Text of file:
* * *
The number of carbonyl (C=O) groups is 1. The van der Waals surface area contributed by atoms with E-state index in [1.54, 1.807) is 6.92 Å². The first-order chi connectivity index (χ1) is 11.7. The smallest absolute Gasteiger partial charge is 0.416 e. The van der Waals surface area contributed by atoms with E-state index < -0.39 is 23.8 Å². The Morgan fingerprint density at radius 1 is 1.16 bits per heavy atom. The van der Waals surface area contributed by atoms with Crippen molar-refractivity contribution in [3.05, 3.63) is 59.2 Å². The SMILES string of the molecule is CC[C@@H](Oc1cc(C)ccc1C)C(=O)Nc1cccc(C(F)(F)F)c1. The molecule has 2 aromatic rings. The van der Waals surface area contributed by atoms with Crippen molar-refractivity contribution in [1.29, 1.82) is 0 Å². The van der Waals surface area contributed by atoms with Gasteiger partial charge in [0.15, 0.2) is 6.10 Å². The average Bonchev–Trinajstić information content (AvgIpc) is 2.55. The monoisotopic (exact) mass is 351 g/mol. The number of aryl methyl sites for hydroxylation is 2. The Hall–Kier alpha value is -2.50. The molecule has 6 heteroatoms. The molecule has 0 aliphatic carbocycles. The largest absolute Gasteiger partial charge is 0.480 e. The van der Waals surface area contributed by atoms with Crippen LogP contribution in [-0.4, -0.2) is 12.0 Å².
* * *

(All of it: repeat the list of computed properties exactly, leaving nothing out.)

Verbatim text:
The number of carbonyl (C=O) groups is 1. The van der Waals surface area contributed by atoms with E-state index in [1.54, 1.807) is 6.92 Å². The first-order chi connectivity index (χ1) is 11.7. The smallest absolute Gasteiger partial charge is 0.416 e. The van der Waals surface area contributed by atoms with E-state index < -0.39 is 23.8 Å². The Morgan fingerprint density at radius 1 is 1.16 bits per heavy atom. The van der Waals surface area contributed by atoms with Crippen molar-refractivity contribution in [3.05, 3.63) is 59.2 Å². The SMILES string of the molecule is CC[C@@H](Oc1cc(C)ccc1C)C(=O)Nc1cccc(C(F)(F)F)c1. The molecule has 2 aromatic rings. The van der Waals surface area contributed by atoms with Crippen molar-refractivity contribution in [1.29, 1.82) is 0 Å². The van der Waals surface area contributed by atoms with Gasteiger partial charge in [0.15, 0.2) is 6.10 Å². The average Bonchev–Trinajstić information content (AvgIpc) is 2.55. The monoisotopic (exact) mass is 351 g/mol. The number of aryl methyl sites for hydroxylation is 2. The Hall–Kier alpha value is -2.50. The molecule has 6 heteroatoms. The molecule has 0 aliphatic carbocycles. The largest absolute Gasteiger partial charge is 0.480 e. The van der Waals surface area contributed by atoms with Crippen LogP contribution in [-0.4, -0.2) is 12.0 Å².